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Ultrasone headphones are comfy, sound great

  • Story Highlights
  • Ultrasone's HFI-2200 headphones are comfortable, well built and sound great
  • Excellent sound quality features strong bass and is fine complement to iPods
  • Headphones fold up for compact storage and include a travel case
  • The bulky size and earth-tone color scheme may not appeal to everyone
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By Steve Guttenberg
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CNET.com

(CNET) -- The Ultrasone HFI-2200 headphones have a dark brown outer casing, while the earpads are colored with a golden-brown, velvet-covered cushion. At the top of the headband is another cushion that matches the same color combination.

We think the look is a welcome alternative to the usual drab headphone color schemes. The earcups' exteriors are covered by a machined metal trim, clearly marked "L" and "R" on the headband as well as on the earcups.

The HFI-2200s are attractive, though we imagine some buyers would prefer to see more metal or chrome materials in a high-end pair of headphones. That said, the HFI-2200s are fairly lightweight (292 grams) and feel well built.

The 'phones are an "around-the-ear" design, and we found they applied just the right amount of pressure to our ears. The hinged headband folds for easy storage in the included travel bag.

The supplied 15-foot headphone cable screws into the left earcup; it sounds long -- and it is -- but it's designed to stretch across the room during home-listening sessions. The cord is terminated with a 3.5mm plug, and a screw-on phono plug adapter is provided for connecting to stereos and AV receivers.

Ultrasone offers an optional shorter 31-inch headphone cable that we'd get if we were going to use the HFI-2200s with our iPod.

Don't Miss

The headphones also feature the Ultrasone S-Logic Natural Surround Sound technology that bounces sound from the 40mm gold-plated driver off your outer ear instead of firing it directly toward your eardrum. The effect produces a less headphone-like sound, closer to the sound of actual external speakers.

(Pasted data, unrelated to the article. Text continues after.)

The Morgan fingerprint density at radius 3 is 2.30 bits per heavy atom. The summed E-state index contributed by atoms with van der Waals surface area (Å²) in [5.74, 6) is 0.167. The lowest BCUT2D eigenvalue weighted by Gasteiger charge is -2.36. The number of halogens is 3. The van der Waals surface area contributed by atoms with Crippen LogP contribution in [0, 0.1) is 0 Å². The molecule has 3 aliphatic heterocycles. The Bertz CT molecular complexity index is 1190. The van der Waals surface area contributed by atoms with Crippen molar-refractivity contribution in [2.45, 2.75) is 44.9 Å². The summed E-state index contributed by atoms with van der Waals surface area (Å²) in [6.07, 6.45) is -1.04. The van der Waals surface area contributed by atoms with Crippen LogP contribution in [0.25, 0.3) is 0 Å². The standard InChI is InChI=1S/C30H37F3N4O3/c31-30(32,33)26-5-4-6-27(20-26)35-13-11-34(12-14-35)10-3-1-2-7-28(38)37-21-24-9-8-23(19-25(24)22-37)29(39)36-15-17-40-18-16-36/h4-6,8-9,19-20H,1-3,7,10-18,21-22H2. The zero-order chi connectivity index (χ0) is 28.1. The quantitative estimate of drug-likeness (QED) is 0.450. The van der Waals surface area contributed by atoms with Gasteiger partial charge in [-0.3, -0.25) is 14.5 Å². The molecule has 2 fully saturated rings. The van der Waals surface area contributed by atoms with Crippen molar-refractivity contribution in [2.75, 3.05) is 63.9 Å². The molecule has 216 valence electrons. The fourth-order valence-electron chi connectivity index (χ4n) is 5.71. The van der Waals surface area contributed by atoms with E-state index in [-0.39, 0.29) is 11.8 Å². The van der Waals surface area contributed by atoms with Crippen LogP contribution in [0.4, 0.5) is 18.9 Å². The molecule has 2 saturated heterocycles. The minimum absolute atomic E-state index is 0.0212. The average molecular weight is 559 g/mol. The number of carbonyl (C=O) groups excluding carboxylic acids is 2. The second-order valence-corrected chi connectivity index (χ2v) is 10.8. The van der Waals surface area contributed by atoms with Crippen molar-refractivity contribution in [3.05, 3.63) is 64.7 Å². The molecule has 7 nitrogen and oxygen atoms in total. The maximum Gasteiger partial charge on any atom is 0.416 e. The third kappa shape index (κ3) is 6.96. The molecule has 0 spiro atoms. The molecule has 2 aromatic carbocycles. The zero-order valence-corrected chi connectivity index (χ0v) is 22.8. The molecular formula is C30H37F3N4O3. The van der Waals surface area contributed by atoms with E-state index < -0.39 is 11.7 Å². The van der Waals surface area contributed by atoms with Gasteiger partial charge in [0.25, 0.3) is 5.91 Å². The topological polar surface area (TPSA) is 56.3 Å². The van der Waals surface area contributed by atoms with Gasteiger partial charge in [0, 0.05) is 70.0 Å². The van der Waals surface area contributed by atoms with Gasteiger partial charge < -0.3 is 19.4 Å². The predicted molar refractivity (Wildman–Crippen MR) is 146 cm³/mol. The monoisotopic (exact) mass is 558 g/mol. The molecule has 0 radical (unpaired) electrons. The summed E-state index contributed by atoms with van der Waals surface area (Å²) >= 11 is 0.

In fact, a couple of times we thought actual speakers were still on -- it was only when we took off the HFI-2200s did we confirm that the speakers weren't really playing.

Like many Ultrasone headphones, the HFI-580s feature ULE (ultra low emission) technology. Ultrasone claims that "most headphone drivers produce low-frequency magnetic fields as they convert an electric signal into an acoustical signal you hear as music."

To combat this exposure to a magnetic field, Ultrasone claims to utilize a special type of "MU metal shielding" that purports to "reduce radiation by up to 98 percent compared to current headphones."

In terms of sound quality and performance, My Morning Jacket's new "Evil Urges" CD made a strong impression over the HFI-2200s. The bass, midrange, and treble balance were neutral (that's good), while the dynamics were lively.

The S-Logic Natural Surround Sound really did open up the sound compared with what we were getting from our Sennheiser HD580 headphones. Not to mention that the Ultrasone headphones' sound was also richer and more fleshed out than that of the Sennheisers.

Our continued testing proved that movies were first rate over the HFI-2200s as well. Their openness became a part of the story as the sound was more speakerlike than the Sennheisers'.

We used the plane-crash scene on "The Flight of the Phoenix" DVD, which really pushed the limits of subwoofers when we played the disc over conventional external speakers.

The HFI-2200's low bass output remained intact, but no pair of headphones can truly replicate the room-shaking gusto of a potent high-end subwoofer. Still, the twisting metal intensity of the sandy crash in the desert was preserved by the headphones.

To finish up, we plugged the HFI-2200 into our iPod. We were instantly wowed -- the sound was big and weighty with exceptional clarity. The iPod had enough power to play the HFI-2200 fairly loud, but nowhere as loud as our reference Ultimate Ears UE-10 in-ear headphones.

The HFI-2200's sound was much better than the far more expensive UE-10s, but the HFI-2200s' size will deter customers looking for a portable and practical set of headphones. Still, it's nice to know it can work with an iPod if the need ever arises. The HFI-2200 was a much better match with the iPod than Ultrasone's HFI-580, which we wouldn't ever recommend using with an iPod.

Still, the HFI-2200s are among the best headphones we've ever tested from Ultrasone -- they're right in line with the now-discontinued HFI-700s. If portability isn't a priority, the HFI-2200s provide a midrange speaker system experience without the actual speaker system.

© 2009 CBS Interactive Inc. All rights reserved. CNET, CNET.com and the CNET logo are registered trademarks of CBS Interactive Inc. Used by permission.

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